Pictures of Argentina, Pictures of Brazil, Pictures of Peru
Wednesday, November 9, 2011, 10:08 AM
Landed. Easy immigration with Italian passport. Very expensive if you have to use a US passport. Buenos Aires is not cheap. Can't afford a single here. Cheapest would be 150 pesos, which is about $35. Dorm is $16 in a four-bed room, pretty standard all over the center.
Buenos Aires is not a pretty city. It is also polluted and crowded.
The "modern" architecture is terrible. The old architecture reminds me of the unimaginated industrial cities of northern Italy. Anyway, i am methodically going from old building to old building, and tomorrow i hope to do the modern architecture (not exactly Hong Kong or Shanghai). Then i'll move on. Not my kind of city.
Transportation is very cheap (about 25 cents for most buses and subway trains) so very easy to explore.
All the pictures: http://www.scaruffi.com/monument/argentin/index.html
#1 = 4.25 pesos
Bus airport-town $65=$15 includes shared taxi to hotel
++Hostel Estoril Terrazza at 1385 Ave Mayo 6th floor 70=$16
BA Stop at 1194 Rivadavia 70=$16
Bus and subte 1.10=$.025
Train to La Plata 1.5h 2.10=$.050
Iguazu Falls, Argentina
Saturday, November 12, 2011, 05:45 PM
These might indeed be the most impressive waterfalls in the world just because it's kilometers and kilometers of waterfalls.
Sao Paulo, Brazil
Sunday, November 13, 2011, 06:03 PM
The first impact with Brazil is negative.
Nobody spoke English nor Spanish at the Brazilian bus terminal in Iguacu (whereas on the Argentian side just about everybody spoke English).
The Brazilian long-distance bus from Iguacu to Sao Paulo was
horrible compared with the Argentinian buses, and more expensive.
Way after the border the bus had to stop at an endless police checkpoint: apparently they are obsessed with people smuggling goods from Paraguay into Brazil. Then i understood why they almost confiscated my laptop when i boarded the bus: it's one of the most common items smuggled from Paraguay.
I expected Sao Paulo (Brazil's second largest city and its financial capital) to be more civilized: it's even worse. Absolutely nobody
speaks a word of any other language. Most people don't even seem to understand the question "Do you speak English?". They stare at you speechless like you are from another planet. Same reaction for Italian, French and German.
If you ask about Spanish, they at least recognize the word "Espanol" but they promptly shake their head like you asked them something dirty.
After a while you get the feeling that the average person in Brazil is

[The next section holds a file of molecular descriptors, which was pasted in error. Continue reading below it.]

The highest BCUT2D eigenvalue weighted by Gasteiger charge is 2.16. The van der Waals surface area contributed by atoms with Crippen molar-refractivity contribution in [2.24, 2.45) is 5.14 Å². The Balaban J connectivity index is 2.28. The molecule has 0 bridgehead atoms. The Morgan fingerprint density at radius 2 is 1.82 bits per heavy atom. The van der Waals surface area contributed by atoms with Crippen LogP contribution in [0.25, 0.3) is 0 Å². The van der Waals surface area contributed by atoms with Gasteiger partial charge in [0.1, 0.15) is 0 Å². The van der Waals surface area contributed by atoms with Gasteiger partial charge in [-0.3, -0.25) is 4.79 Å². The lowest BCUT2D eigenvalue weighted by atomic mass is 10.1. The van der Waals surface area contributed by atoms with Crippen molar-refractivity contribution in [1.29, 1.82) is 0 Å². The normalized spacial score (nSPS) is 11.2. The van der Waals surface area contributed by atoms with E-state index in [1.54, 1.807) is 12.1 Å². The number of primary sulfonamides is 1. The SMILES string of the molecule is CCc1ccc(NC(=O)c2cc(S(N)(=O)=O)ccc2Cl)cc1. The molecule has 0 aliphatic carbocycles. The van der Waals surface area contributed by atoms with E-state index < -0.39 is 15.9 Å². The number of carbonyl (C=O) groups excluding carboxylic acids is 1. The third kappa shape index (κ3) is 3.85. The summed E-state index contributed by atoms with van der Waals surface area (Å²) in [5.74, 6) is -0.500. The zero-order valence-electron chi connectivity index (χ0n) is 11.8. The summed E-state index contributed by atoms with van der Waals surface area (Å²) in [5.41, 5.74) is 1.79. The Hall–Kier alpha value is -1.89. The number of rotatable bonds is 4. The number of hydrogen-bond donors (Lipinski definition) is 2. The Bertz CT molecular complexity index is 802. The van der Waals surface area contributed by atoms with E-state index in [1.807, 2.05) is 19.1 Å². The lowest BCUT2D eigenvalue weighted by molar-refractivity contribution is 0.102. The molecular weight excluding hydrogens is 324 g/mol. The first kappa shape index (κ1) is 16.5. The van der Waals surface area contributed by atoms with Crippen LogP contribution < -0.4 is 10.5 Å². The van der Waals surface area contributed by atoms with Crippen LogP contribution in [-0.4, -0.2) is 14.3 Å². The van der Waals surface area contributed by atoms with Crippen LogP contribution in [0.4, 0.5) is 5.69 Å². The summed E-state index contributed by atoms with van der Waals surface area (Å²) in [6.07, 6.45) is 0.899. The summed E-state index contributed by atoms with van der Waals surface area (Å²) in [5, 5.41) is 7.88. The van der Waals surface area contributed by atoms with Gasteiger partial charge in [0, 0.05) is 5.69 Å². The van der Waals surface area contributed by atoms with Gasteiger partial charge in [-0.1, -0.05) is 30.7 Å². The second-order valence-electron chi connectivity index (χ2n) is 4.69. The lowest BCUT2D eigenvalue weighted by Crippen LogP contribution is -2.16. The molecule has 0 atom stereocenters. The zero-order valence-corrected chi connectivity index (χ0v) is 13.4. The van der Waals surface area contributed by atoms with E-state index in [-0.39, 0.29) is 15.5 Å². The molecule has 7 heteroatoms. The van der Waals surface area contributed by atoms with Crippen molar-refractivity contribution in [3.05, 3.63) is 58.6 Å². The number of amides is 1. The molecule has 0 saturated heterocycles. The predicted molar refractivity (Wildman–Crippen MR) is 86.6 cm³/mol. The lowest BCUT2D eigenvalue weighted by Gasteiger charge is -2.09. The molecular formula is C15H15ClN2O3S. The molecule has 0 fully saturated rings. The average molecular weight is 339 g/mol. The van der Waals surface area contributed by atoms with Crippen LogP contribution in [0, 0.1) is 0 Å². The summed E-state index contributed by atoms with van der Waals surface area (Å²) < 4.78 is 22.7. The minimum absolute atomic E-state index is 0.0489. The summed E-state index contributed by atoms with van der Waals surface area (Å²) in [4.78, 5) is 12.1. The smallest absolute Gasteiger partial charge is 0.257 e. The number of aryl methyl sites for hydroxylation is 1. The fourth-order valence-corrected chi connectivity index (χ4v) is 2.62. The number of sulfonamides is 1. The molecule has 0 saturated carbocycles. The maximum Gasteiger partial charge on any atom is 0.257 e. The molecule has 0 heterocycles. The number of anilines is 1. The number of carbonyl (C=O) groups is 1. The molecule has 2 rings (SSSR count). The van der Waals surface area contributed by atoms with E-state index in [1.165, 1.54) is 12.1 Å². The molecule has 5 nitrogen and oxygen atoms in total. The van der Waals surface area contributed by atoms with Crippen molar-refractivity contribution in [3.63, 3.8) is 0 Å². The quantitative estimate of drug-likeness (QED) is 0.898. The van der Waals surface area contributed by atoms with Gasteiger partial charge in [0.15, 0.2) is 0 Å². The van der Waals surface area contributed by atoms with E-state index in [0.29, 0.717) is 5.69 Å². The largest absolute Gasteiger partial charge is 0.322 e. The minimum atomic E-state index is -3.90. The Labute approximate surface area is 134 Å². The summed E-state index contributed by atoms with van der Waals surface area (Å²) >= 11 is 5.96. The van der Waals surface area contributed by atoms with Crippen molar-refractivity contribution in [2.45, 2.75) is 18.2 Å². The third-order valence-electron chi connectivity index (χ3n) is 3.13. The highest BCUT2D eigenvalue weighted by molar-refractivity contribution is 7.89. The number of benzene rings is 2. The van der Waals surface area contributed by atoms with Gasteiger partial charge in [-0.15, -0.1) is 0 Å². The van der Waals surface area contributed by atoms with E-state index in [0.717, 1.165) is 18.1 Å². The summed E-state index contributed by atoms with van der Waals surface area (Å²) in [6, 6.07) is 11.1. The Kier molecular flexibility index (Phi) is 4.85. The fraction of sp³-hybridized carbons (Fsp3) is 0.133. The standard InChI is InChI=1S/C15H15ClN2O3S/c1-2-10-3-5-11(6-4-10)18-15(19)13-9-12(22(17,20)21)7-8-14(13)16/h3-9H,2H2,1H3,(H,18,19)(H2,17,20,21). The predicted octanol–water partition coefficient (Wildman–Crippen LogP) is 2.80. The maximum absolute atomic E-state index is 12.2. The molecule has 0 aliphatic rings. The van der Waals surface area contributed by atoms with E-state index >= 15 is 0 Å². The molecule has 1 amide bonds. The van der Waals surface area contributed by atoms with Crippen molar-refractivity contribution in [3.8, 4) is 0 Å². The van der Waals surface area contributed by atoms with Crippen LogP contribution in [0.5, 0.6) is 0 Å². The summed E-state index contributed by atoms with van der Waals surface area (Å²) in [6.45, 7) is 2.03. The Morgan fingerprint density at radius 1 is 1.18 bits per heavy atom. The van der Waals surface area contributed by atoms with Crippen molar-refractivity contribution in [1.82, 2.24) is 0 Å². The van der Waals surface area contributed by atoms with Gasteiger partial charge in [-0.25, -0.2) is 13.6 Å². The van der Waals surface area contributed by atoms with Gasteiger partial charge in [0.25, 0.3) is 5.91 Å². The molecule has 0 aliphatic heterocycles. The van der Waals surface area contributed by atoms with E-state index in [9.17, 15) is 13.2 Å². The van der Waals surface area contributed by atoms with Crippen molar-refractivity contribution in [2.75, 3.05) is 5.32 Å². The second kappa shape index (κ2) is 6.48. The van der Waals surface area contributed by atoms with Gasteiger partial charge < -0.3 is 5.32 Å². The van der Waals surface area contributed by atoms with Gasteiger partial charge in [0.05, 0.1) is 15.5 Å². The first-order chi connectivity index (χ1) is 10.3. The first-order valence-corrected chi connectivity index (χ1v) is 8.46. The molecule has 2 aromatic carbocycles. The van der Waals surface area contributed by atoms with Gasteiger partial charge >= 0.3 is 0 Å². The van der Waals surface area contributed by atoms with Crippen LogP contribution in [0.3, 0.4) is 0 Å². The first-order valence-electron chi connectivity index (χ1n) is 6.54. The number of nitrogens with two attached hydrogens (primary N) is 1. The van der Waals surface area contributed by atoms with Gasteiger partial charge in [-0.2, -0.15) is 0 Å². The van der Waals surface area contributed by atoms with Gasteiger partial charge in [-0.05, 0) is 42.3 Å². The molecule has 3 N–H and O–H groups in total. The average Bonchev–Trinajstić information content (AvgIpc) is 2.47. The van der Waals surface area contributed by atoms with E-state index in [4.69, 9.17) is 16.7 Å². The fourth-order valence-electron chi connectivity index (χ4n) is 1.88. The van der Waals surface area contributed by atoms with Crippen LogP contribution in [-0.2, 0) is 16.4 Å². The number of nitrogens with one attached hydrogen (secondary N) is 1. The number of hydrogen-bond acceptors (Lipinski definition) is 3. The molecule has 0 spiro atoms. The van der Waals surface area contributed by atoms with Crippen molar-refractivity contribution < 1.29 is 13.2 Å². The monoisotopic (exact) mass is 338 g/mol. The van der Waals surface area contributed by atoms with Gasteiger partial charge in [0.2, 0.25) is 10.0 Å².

clueless that the rest of the world speaks other languages.
Since i don't speak Portuguese, i have no way to communicate, which doesn't happen very often on this planet.
There seems to be serious danger of pickpockets and worse in the center of town at night (unlike Buenos Aires where even the poorest neighborhood are relatively free of violence).
My book says that in Sao Paulo it is legal to run red traffic lights at night' because stopping is dangerous: the car might get attacked while you are stopping.
As for the people, the first thing you notice is how fat they are, especially the women. Forget the gorgeous Brazilian women you've seen in the movies.
Last but not least, the number of homeless people is still ridiculous: sometimes it is difficult to walk on a sidewalk without stepping on someone sleeping inside a cardboard blanket. The level of poverty is shocking.
In Buenos Aires almost every restaurant and hotel and even the bus terminal had Wi-Fi Internet access. Here nobody has it. You have to look for an Internet
Cafe, and they seem to be rarities. My hotel, which is listed in the Lonely
Planet and is fairly big, doesn't have Internet and doesn't know where one
could find an Internet cafe. I couldn't find one after walking for
one hour. I tried to open my laptop in the main street and it showed no networks at all in the whole neighborhood.
If all of this sounds like a story from generations ago, that's precisely how it feels to me.
In many ways this reminds me more of Africa than of booming Asia, despite Brazil's ambition to be an "emerging power" like China and India.
Brazil feels like a very isolated country, stuck in a time warp but convinced (because of its isolation) that it is a world power.
Nonetheless, i'd like to revisit the big cities before heading for the Northeast that i have never seen before.
Hopefully the Brazilian government and the Brazilian people will not make it too painful.
I am mostly traveling by overnight buses so i can move by night and see by day, and save money on hotels. Every now and then i take a hotel room, like tonight.
It has been raining every evening, but rarely during the day.
Metro ride 2.90 = $1.75
Overnight bus to Brasilia: 153 reales = $90, 14 hours (departs from Tiete' station, which is four metro stops from Se)
Hotel Banri, Galvao Bueno 209, two blocks from Liberdade metro station, in Japantown (Liberdade) which is very safe: 54 reales = $30 for a single with bathroom and tvset but no Internet.